Multiple benthic indicators suggest low sewage impact from an ocean outfall in a high-energy sandy shore (South Brazil)
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Increasing urbanization in coastal areas has not paralleled with adequate sewage treatment, and the overload of organic matter compromise important economic, ecological and social values supported by these ecosystems. Ocean outfalls may be an effective alternative to the destination of wastewater in coastal regions, provided they are properly installed and monitored. In this study, we investigated the effects of a small outfall on a high-energy sandy shore, southern Brazil, using sedimentary steroids, biochemical composition and nutritional quality of organic matter and meiofauna biodiversity as indicators. The results showed that physical disturbances prevail near the outfall, affecting the densities of the fauna and phytopigments. The higher concentrations of sedimentary sterols detected at 1000 m NE from the outfall indicated the influence of the local hydrodynamic conditions in the transport and dispersion process of the sewage. In this area, the sewage contamination changed the benthic trophic state and lead to a strong decrease in the trophic diversity and increase of opportunistic nematode taxa. Overall the results showed a relatively low and limited spatial impact from the outfall. The integrated use of fecal sterols, benthic trophic state and meiofauna biodiversity were highly effective in detecting sewage contamination of low input of wastewater in a high-energy sandy shore.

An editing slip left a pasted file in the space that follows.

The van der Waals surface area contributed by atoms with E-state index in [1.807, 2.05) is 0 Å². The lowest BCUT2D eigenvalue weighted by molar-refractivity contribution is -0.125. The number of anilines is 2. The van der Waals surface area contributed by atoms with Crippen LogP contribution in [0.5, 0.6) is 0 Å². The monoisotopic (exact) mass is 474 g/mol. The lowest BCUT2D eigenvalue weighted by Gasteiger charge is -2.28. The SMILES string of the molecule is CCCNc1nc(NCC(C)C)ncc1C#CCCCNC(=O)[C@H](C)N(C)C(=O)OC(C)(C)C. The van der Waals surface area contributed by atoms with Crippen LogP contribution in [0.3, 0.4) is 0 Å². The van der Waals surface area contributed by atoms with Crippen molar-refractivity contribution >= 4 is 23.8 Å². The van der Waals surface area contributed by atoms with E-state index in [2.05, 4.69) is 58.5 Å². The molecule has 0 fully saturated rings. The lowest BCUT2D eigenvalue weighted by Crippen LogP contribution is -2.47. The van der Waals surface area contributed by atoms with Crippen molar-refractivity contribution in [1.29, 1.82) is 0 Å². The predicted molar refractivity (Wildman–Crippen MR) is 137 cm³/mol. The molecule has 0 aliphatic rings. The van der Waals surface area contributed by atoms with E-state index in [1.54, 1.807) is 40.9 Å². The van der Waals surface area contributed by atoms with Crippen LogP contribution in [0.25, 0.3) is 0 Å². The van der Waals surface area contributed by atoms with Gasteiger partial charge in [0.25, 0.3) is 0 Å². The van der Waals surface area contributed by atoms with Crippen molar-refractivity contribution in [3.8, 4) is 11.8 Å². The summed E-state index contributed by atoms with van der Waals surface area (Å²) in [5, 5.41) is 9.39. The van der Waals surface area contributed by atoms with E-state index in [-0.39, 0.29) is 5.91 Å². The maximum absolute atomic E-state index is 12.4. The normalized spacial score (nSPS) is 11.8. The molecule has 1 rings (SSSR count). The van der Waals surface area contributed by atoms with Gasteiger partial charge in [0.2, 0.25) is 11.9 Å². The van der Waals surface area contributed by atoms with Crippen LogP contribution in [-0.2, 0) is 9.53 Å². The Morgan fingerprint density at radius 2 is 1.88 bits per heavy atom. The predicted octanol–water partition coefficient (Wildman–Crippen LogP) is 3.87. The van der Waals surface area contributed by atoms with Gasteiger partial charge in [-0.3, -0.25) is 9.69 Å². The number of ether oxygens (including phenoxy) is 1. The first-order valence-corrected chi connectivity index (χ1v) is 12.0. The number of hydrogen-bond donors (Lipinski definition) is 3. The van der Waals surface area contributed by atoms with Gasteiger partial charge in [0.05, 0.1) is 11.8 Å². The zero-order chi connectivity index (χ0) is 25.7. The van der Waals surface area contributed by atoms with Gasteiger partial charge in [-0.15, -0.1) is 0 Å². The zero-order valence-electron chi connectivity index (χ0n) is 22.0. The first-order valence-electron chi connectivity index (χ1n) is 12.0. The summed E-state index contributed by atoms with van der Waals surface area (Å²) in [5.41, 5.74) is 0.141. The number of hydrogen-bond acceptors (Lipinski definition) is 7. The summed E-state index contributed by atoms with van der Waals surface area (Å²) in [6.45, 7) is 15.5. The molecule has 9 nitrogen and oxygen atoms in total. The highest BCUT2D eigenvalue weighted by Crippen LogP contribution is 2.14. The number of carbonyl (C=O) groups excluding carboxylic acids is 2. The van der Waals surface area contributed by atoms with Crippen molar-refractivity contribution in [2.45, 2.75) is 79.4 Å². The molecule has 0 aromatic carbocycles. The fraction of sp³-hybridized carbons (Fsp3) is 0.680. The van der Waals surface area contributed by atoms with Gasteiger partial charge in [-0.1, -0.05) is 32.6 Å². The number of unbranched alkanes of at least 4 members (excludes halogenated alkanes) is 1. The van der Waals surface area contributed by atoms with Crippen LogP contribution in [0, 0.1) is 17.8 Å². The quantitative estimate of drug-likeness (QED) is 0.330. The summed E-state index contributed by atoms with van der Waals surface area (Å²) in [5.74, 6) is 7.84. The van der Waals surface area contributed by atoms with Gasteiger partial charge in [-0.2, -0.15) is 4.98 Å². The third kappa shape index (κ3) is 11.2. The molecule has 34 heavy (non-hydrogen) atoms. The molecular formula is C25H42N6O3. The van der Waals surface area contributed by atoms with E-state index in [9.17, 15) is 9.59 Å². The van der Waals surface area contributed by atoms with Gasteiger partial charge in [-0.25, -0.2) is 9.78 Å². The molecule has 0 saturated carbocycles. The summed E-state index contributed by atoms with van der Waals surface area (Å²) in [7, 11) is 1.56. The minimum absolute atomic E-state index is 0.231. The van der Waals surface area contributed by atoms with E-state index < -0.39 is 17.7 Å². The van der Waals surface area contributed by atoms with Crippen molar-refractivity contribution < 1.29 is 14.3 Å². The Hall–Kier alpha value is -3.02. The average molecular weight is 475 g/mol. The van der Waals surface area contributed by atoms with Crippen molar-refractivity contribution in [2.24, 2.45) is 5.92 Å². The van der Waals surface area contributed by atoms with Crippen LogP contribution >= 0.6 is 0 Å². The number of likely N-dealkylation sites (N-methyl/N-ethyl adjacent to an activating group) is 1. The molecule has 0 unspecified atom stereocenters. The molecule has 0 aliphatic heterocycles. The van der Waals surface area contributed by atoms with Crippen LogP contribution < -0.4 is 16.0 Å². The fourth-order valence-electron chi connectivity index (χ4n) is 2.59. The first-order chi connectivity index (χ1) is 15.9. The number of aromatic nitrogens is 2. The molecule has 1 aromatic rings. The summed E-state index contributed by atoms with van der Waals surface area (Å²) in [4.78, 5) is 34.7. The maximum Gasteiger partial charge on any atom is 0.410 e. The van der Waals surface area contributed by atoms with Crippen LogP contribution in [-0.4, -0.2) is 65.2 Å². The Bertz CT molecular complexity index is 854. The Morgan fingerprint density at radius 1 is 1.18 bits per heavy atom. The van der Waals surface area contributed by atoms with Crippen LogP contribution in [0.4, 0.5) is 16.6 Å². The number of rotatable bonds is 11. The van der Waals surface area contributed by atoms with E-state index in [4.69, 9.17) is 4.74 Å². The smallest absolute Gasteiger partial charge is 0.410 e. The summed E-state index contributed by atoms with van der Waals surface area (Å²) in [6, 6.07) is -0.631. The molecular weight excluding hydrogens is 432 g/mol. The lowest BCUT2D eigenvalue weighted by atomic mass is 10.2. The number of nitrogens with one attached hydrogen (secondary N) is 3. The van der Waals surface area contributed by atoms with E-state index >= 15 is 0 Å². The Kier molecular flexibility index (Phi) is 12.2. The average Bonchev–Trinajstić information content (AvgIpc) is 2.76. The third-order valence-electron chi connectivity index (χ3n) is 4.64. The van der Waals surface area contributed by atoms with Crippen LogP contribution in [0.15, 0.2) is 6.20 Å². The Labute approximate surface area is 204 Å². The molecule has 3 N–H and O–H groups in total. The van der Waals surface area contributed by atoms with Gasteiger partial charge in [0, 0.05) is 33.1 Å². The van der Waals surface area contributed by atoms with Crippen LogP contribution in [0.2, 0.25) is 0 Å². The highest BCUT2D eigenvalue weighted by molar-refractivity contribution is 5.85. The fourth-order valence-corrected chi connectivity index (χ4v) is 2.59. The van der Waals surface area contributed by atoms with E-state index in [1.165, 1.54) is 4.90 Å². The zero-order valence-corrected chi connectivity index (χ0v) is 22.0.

Benthic trophic state
Área do ConhecimentoEngenharias
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